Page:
DOI: 10.1098/rspb.2023.1453 ISSN: 0962-8452

Agricultural soil legacy influences multitrophic interactions between crops, their pathogens and pollinators

Jules K. Davis, Anna D. Cohen, Zoe L. Getman-Pickering, Heather L. Grab, Blythe Hodgden, Ryan M. Maher, Chris J. Pelzer, Anu Rangarajan, Matthew R. Ryan, Todd A. Ugine, Jennifer S. Thaler
  • General Agricultural and Biological Sciences
  • General Environmental Science
  • General Immunology and Microbiology
  • General Biochemistry, Genetics and Molecular Biology
  • General Medicine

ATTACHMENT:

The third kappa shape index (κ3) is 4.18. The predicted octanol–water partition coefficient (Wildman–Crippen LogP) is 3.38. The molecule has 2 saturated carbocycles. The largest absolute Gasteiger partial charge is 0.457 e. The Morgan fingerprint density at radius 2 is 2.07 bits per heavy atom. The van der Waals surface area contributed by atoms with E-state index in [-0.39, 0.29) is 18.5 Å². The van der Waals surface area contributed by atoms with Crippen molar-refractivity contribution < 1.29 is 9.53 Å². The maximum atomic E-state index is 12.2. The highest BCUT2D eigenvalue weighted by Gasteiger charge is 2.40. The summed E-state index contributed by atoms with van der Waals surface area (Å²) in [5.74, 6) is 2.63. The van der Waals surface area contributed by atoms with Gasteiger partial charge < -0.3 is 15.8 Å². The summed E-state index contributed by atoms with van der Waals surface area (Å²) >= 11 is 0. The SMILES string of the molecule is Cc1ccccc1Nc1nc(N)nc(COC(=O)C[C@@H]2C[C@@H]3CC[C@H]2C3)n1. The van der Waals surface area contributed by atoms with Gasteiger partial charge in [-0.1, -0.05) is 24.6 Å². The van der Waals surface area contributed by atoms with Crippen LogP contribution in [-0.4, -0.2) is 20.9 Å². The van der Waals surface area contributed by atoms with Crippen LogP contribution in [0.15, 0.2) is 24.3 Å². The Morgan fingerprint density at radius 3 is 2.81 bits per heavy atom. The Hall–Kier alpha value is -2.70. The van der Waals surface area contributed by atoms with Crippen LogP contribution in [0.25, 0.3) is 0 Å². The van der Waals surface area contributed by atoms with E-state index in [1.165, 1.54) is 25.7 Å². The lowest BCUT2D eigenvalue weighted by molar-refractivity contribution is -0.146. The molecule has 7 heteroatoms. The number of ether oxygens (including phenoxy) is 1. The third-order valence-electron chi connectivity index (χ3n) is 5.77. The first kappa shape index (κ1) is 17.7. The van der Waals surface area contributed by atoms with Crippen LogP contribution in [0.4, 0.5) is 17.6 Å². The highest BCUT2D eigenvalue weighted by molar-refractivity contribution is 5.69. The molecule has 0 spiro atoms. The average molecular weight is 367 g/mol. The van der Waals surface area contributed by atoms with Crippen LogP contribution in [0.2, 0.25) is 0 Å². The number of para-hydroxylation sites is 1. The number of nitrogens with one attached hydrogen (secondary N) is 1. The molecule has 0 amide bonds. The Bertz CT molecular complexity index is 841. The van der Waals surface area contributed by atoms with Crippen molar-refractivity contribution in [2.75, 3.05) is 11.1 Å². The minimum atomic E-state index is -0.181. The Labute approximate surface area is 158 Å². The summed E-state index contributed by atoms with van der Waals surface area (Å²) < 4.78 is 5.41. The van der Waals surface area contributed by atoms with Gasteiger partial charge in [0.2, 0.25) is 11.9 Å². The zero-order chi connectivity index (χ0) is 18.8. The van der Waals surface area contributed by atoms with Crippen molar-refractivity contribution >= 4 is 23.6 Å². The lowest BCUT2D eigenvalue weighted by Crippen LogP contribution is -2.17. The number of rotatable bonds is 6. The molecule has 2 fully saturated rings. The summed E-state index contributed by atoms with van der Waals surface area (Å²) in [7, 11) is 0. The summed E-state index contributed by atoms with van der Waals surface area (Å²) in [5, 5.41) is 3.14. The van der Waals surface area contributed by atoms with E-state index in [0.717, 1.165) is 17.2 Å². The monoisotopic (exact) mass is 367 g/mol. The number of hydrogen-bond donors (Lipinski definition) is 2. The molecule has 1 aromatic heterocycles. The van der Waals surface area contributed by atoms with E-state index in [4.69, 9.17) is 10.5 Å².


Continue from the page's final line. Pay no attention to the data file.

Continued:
Soil legacy influences plant interactions with antagonists and below-ground mutualists. Plant–antagonist interactions can jeopardize plant–pollinator interactions, while soil mutualists can enhance plant–pollinator interactions. This suggests that soil legacy, either directly or mediated through plant symbionts, affects pollinators. Despite the importance of pollinators to natural and managed ecosystems, information on how soil legacy affects plant–pollinator interactions is limited. We assessed effects of soil management legacy (organic versus conventional) on floral rewards and plant interactions with wild pollinators, herbivores, beneficial fungi and pathogens. We used an observational dataset and structural equation models to evaluate hypothesized relationships between soil and pollinators, then tested observed correlations in a manipulative experiment. Organic legacy increased mycorrhizal fungal colonization and improved resistance to powdery mildew, which promoted pollinator visitation. Further, soil legacy and powdery mildew independently and interactively impacted floral traits and floral reward nutrients, which are important to pollinators. Our results indicate that pollination could be an overlooked consequence of soil legacy and suggests opportunity to develop long-term soil management plans that benefit pollinators and pollination.

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